Chinese Vice Premier Liu He and US President Donald Trump sign a trade agreement between the US and China in the East Room of the White House in Washington, DC. Photograph:( AFP )
Trump asserted that the US-China trade deal contains 'substantial and enforceable commitments'
President Donald Trump signed a long-awaited "phase one" trade deal with China on Wednesday, which includes a massive increase in exports to the Asian economic power.
China agreed to buy $200 billion more in US goods over two years than it did in 2017 before the trade war erupted, according to the agreement signed Wednesday.
That includes an additional $32 billion in American farm products and seafood, nearly $78 billion in manufactured goods like aircraft, machinery and steel, and $52 billion in energy products.
The administration was "righting the wrongs of the past", Trump said before the deal signing.
In a press conference attended by US vice-president Pence and China's Vice Premier Liu He, Trump asserted that the US-China trade deal contains "substantial and enforceable commitments". However, the president stated that US trade tariffs will remain on China until phase two is completed.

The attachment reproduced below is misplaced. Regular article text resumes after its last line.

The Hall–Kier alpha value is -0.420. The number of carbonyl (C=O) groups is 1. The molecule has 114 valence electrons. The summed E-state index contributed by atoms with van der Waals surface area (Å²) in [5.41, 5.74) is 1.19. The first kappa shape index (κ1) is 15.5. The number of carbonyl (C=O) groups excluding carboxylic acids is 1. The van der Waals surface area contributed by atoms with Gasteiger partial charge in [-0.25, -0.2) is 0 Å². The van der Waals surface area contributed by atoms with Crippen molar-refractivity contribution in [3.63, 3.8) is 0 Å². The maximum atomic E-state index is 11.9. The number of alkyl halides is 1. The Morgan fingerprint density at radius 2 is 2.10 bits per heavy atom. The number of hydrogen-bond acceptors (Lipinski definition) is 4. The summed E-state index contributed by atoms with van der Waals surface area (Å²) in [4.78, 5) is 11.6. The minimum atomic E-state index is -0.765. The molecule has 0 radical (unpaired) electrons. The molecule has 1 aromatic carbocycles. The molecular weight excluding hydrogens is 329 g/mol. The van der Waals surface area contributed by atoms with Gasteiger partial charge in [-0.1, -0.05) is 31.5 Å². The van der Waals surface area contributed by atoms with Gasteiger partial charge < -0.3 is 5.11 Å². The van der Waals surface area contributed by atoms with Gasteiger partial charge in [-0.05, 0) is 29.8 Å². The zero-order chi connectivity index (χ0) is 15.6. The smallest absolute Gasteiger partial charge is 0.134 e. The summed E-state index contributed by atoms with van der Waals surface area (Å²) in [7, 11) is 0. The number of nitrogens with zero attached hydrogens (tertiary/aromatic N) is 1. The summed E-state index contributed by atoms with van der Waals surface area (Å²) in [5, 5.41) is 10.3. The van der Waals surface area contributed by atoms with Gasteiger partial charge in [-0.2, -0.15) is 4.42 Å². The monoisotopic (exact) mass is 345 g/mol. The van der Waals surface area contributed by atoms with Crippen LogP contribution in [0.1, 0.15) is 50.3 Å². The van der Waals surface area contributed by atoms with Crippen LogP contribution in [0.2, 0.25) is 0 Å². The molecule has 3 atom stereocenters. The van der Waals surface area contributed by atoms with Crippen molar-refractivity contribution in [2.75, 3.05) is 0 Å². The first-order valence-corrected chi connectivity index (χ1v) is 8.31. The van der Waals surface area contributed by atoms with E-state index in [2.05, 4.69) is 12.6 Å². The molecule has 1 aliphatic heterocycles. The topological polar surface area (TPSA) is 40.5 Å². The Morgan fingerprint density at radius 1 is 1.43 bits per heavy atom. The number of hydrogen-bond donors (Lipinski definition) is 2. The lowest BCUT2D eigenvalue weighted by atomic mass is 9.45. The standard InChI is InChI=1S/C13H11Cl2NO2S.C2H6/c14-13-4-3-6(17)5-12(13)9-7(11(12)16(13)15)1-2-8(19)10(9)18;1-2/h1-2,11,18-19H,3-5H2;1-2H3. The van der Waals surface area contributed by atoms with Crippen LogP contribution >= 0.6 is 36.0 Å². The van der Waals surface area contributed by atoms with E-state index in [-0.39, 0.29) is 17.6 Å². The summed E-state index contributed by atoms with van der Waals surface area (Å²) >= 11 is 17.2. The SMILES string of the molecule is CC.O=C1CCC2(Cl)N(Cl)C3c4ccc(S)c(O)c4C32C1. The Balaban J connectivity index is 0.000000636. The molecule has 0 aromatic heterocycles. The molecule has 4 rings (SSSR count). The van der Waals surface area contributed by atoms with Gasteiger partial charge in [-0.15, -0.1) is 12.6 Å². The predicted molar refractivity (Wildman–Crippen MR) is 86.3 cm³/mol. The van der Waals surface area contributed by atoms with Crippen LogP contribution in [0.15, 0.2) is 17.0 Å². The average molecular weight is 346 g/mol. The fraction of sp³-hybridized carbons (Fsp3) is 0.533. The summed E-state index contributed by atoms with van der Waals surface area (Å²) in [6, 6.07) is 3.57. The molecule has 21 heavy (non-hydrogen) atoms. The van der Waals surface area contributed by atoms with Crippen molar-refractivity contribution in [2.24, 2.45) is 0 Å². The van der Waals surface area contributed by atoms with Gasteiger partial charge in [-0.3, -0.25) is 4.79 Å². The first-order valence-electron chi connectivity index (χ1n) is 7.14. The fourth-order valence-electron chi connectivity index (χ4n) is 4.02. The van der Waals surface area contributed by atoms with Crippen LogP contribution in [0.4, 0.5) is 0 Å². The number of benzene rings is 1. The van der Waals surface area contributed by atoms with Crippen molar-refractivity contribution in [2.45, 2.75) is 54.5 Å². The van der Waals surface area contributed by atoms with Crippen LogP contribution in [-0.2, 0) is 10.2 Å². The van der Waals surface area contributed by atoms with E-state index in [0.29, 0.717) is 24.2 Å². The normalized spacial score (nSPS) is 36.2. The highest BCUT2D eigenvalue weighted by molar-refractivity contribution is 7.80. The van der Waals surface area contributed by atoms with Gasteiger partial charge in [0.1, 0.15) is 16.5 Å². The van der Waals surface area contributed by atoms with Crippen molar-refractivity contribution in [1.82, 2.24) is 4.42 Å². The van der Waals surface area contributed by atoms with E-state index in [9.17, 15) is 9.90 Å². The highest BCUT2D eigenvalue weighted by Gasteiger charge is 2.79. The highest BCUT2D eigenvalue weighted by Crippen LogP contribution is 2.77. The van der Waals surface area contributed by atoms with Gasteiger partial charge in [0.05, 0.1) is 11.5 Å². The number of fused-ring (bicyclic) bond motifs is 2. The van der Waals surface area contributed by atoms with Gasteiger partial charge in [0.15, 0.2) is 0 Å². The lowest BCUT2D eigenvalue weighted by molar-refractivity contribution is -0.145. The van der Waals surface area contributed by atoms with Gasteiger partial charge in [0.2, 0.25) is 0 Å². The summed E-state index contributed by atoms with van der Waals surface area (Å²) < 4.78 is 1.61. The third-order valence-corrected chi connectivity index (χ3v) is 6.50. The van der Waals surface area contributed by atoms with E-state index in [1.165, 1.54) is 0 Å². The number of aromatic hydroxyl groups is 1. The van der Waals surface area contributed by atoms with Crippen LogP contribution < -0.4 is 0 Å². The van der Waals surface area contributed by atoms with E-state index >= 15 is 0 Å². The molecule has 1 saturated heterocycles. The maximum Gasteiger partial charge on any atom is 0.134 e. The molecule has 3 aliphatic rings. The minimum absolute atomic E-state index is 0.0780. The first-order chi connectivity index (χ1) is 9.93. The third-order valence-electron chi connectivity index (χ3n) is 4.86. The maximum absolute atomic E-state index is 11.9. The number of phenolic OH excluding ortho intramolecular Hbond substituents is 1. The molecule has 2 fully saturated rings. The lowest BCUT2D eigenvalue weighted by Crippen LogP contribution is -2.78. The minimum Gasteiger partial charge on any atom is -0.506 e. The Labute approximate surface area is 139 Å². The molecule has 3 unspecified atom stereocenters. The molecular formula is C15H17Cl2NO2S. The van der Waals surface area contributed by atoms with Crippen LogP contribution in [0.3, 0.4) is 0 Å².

The deal which was reached after months of tense negotiations on both sides was finally settled by the key negotiators of the world's two biggest economies.
Trump also informed that he would be visiting China in the "not too distant future", while adding that President Xi was a "good friend".
Trump hailed the "momentous" US-China trade deal, stating: "Today, we take a momentous step, one that's never taken before with China that will ensure fair and reciprocal trade."
"Together, we are righting the wrongs of the past," Trump said.